Available on YouTube?   Yes, at
Also available for rental or purchase at iTunes & YouTube

Movie Information

Genre: Drama | Comedy
Director: Barry Levinson
Actors: Adrien Brodie, Bebe Neuwirth, Joe Mantegna, Ben Foster, Orlando Jones, David Krumholtz, Vincent Guastaferro, Rebekah Johnson, Carolyn Murphy
Year: 1999
Original Review: March 2002


The First Film Adaptation of Frankenstein Has Been Restored, and You Can Watch It Right Here

If you’ve been pining for a 10-minute silent film version of Mary Shelley’s Frankenstein, pine no more.  The Library of Congress has restored a 1910 Edison studios print rescued from oblivion by an avid collector.    And if the ending of the original story bummed you out, this version has a happy ending for all except the monster.  Who, as so often happens in these stories, dies for love.  Matthew Dessem’s article for Slate magazine provides some historical background to the movie’s recovery.

How a $15,000 Movie Rallied a New Generation of Black Auteurs

Several people involved in the making of Barry Jenkin’s ground-breaking Medicine for Melancholy (2008), along with other contemporary black filmmakers, discuss the impact of Jenkins’ film.  Filmmaker Terence Nance captures the essence of that influence when he says that seeing Medicine for Melancholy inspired him to say to himself, “O.K., I can do this.”

Medicine for Melancholy is available for rental or purchase through iTunes.

Roger Ebert reviews Iron Man (2008)

This is the way it’s done, people.  There’s more depth & insight in Ebert’s review of Iron Man than there are in some critics’ reviews of Citizen Kane.  Thank you, Mr. Ebert.

From the review:

“The art direction is inspired by the original Marvel artists. The movie doesn’t reproduce the drawings of Jack Kirbyand others, but it reproduces their feeling, a vision of out-scale enormity, seamless sleekness, secret laboratories made not of nuts and bolts but of…vistas.”

“Vistas.”  What a perfect word for the artistic worlds of Steve Ditko, Jack Kirby, Jim Steranko, and Stan Lee.

The Anxious Moviegoer: n+1’s A.S. Hamrah and the film criticism of crisis

In this Nation book review of The Earth Dies Streaming, a collection of film reviews written for n+1 magazine by critic A.S.Hamrah, Max Nelson describes how Hamrah’s work stood out against that which was simply an extension of studios’ marketing departments.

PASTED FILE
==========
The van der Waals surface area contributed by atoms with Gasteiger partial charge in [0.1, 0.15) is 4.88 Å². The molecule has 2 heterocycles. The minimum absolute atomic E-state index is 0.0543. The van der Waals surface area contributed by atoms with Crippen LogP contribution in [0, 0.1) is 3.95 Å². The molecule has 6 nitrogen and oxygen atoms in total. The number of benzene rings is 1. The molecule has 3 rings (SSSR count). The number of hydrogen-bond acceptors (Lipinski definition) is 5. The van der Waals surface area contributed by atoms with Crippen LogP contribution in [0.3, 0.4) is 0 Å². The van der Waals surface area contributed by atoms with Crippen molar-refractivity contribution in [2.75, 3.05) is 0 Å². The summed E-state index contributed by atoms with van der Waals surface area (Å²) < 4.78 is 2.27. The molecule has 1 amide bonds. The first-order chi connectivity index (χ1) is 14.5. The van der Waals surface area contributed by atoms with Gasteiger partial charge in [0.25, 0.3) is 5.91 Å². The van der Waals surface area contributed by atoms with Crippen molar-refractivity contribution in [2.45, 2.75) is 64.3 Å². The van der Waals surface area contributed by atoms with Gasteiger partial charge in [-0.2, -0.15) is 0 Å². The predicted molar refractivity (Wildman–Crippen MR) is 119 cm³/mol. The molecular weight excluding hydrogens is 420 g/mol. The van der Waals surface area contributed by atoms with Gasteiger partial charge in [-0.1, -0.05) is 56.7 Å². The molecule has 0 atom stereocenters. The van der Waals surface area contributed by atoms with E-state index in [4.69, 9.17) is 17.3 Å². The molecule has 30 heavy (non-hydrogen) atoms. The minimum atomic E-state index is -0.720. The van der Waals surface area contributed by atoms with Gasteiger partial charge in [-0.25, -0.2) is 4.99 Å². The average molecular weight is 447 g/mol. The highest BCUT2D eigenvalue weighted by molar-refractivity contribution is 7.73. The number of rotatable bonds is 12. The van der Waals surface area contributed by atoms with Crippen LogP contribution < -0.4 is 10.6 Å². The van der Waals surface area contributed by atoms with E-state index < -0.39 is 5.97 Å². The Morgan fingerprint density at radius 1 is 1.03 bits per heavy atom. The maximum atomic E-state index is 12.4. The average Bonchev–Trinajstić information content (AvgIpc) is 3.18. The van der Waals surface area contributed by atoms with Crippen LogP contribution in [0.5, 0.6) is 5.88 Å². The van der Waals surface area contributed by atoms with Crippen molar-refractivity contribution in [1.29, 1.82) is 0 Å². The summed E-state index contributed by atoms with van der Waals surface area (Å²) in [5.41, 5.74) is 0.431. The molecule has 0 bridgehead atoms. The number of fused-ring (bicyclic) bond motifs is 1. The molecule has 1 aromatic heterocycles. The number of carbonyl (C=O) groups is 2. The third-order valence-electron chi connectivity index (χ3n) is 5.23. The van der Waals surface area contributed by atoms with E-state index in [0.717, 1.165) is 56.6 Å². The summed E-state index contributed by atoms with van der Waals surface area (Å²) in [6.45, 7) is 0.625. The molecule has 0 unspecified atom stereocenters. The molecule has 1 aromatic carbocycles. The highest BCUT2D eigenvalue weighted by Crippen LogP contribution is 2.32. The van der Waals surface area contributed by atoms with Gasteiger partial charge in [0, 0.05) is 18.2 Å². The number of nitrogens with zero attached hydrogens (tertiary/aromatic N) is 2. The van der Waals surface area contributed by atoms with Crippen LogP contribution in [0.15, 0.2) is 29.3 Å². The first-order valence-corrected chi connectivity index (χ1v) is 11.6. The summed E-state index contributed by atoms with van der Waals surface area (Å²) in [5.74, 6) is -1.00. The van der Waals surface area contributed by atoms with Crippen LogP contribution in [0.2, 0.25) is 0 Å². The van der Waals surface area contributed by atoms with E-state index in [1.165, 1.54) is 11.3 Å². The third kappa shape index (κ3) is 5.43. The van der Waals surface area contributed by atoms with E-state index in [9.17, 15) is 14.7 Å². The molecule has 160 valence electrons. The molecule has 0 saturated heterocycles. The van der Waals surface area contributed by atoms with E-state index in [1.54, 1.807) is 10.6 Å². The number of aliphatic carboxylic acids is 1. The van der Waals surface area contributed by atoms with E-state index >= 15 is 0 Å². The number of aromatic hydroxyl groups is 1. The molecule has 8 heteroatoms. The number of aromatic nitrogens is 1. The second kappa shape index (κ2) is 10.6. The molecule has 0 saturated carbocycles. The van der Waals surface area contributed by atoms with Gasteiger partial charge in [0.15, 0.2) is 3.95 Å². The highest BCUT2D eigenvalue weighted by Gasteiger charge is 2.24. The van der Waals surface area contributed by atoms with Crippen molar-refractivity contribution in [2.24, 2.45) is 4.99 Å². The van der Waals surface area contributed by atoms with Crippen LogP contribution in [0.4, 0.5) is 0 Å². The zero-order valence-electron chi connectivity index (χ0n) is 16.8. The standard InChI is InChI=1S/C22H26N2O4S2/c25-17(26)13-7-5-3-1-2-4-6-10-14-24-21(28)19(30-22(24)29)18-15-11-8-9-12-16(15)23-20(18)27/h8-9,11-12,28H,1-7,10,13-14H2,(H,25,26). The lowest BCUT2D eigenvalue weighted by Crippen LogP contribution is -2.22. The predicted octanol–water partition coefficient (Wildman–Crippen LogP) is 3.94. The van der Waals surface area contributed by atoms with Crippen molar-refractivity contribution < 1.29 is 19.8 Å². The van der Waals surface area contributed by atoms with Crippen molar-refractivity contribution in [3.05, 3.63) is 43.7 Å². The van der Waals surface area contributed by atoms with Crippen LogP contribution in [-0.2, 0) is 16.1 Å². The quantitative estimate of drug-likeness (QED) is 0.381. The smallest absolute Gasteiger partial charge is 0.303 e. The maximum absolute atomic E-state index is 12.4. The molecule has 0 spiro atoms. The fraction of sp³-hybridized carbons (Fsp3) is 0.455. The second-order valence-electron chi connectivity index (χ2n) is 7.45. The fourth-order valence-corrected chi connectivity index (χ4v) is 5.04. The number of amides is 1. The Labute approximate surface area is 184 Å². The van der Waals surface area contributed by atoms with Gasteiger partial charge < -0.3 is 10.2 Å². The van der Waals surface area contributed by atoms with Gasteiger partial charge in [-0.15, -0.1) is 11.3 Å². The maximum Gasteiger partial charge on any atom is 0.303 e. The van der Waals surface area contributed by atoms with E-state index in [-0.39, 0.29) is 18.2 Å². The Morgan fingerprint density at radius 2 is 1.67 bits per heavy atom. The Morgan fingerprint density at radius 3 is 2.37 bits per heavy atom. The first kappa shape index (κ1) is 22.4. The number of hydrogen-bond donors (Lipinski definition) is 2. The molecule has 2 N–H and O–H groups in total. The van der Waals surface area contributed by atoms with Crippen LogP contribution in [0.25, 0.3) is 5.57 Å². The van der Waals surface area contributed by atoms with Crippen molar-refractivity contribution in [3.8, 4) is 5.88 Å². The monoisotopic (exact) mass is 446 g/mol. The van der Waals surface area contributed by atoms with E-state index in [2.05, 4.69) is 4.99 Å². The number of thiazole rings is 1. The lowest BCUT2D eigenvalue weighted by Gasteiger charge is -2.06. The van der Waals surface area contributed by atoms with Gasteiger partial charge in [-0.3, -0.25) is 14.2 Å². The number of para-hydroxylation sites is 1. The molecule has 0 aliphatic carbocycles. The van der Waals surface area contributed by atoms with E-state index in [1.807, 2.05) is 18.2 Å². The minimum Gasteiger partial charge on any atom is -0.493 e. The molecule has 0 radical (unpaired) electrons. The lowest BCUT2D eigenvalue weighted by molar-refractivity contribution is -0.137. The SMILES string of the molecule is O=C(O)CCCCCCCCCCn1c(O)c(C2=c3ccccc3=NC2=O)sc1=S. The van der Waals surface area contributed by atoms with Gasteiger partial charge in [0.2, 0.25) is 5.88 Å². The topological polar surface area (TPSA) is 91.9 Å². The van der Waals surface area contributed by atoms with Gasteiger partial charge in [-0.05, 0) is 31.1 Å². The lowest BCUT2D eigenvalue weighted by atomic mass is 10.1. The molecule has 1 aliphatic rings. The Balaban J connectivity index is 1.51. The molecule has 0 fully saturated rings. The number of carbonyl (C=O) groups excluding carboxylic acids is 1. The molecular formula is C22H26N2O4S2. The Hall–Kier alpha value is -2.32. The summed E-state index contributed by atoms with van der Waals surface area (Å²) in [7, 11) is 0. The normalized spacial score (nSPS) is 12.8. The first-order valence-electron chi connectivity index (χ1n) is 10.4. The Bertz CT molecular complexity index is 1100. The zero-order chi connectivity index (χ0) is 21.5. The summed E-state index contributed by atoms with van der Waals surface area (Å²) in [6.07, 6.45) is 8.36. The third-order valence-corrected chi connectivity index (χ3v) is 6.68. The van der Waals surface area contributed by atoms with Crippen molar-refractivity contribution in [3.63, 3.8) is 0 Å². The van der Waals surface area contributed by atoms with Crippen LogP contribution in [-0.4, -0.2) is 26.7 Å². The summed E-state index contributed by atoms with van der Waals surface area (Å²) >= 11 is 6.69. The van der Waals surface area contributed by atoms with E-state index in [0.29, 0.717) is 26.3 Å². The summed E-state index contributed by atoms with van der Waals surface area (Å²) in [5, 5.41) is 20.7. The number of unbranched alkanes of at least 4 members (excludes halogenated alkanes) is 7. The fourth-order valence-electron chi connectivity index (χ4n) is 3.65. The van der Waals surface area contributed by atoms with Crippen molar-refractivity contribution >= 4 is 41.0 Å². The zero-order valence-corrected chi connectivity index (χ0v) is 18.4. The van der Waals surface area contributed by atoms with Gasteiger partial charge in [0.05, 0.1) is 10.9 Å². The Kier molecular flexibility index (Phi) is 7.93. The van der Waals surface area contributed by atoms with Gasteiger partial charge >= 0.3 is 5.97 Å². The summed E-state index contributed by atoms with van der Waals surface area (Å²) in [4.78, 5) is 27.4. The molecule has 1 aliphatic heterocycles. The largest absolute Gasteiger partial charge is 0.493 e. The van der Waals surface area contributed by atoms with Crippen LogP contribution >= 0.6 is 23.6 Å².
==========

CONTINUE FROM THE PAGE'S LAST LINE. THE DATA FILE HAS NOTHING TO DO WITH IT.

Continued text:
From the article:

For the past decade, A.S. Hamrah has been the sharp-tongued, rain-lashed drifter of American movie criticism. The character he adopts in his film columns for n+1 wanders through New York’s crass multiplexes and anxious independent movie theaters with a kind of melancholy indignation….

 It keeps repelling Hamrah that movies not only acknowledge but also contribute to “the bloodshed and mayhem into which the world has fallen.” The drama that sustains The Earth Dies Streaming is that this sense of dire complicity becomes at the same time the well from which Hamrah gets his energy and momentum as a writer. The batch of earlier pieces in this collection almost all date from the early years of the Iraq War; a brilliant long essay from 2008 called “Jessica Biel’s Hand” surveys dozens of movies the war inspired. The rest—most of the book—were written between the start of the subprime-mortgage crisis and the first years of the Trump presidency.

Films Worth Talking About:

Fight Club, Magnolia, The Matrix, Star Wars – Episode 1 – The Phantom Menace, 10 Things I Hate About You, Eyes Wide Shut, Office Space, South Park: Bigger, Longer & Uncut, Boys Don’t Cry, Election, The Blair Witch Project, The Sixth Sense, The Virgin Suicides, The Best Man, The Iron Giant, American Pie, all About My Mother, Galaxy Quest, Cruel Intentions, Being John Malkovich, Notting Hill, The Talented Mr. Ripley, American Beauty, Three Kings, Bringing Out the Dead, Princess Mononoke, The War Zone, Topsy-Turvey, The Insider, The End of the Affair, The Boondock Saints, The Bone Collector, The Messenger: The Story of Joan of Arc, The Cider House Rules, Angela’s Ashes, Arlington Road, Sleepy Hollow, Titus, Stigmata, The Faculty, Stir of Echoes, [El mismo amor, la misma Lluvia], Fantasia 2000, October Sky, Double Jeopardy, Kikujiro, Bicentennial Man, Big Daddy, East is East, Music of the Heart, The General’s Daughter, Never Been Kissed, Peppermint Candy, The Haunting, Stuart Little, True Crime, The Other Sister, Butterfly, The Thirteenth Floor, Drop Dead Gorgeous, Ravenous, EdTV, Payback, Mystery Men, The Muse, idle Hands, Limbo, Audition, Ratcatcher, Beau Travail, Two Hands, Romance, Dick, Autumn Tale, Cookie’s Fortune, The Hurricane, Mansfield Park, Tarzan, Toy Story 2, Perfect Blue, After Life, The Straight Story, The Limey, A Moment of Innocence, Go, [Lock, Stock and Two Smoking Barrels], Any Given Sunday, The Thomas Crowne Affair, Austin Powers: The Spy Who Shagged Me, Bowfinger, [Girl, Interrupted], Pokémon: The First Movie, The Mummy, Superstar, Runaway Bride, Analyze This, The Wood, The Green Mile, Varsity Blues, Dogma, Summer of Sam,  She’s All That, Deep Blue Sea, Jawbreaker, Rosetta, eXistenZ, Blast from the Past, The Astronaut’s Wife, Message in a Bottle, Deuce Bigelow: Male Gigolo, The Ninth Gate, Entrapment, 8mm, The 13th Warrior, The World is Not Enough, Felicia’s Journey, Twin Falls Idaho, eXistenZ, Three Seasons, New Waterford Girl

The Bigger Picture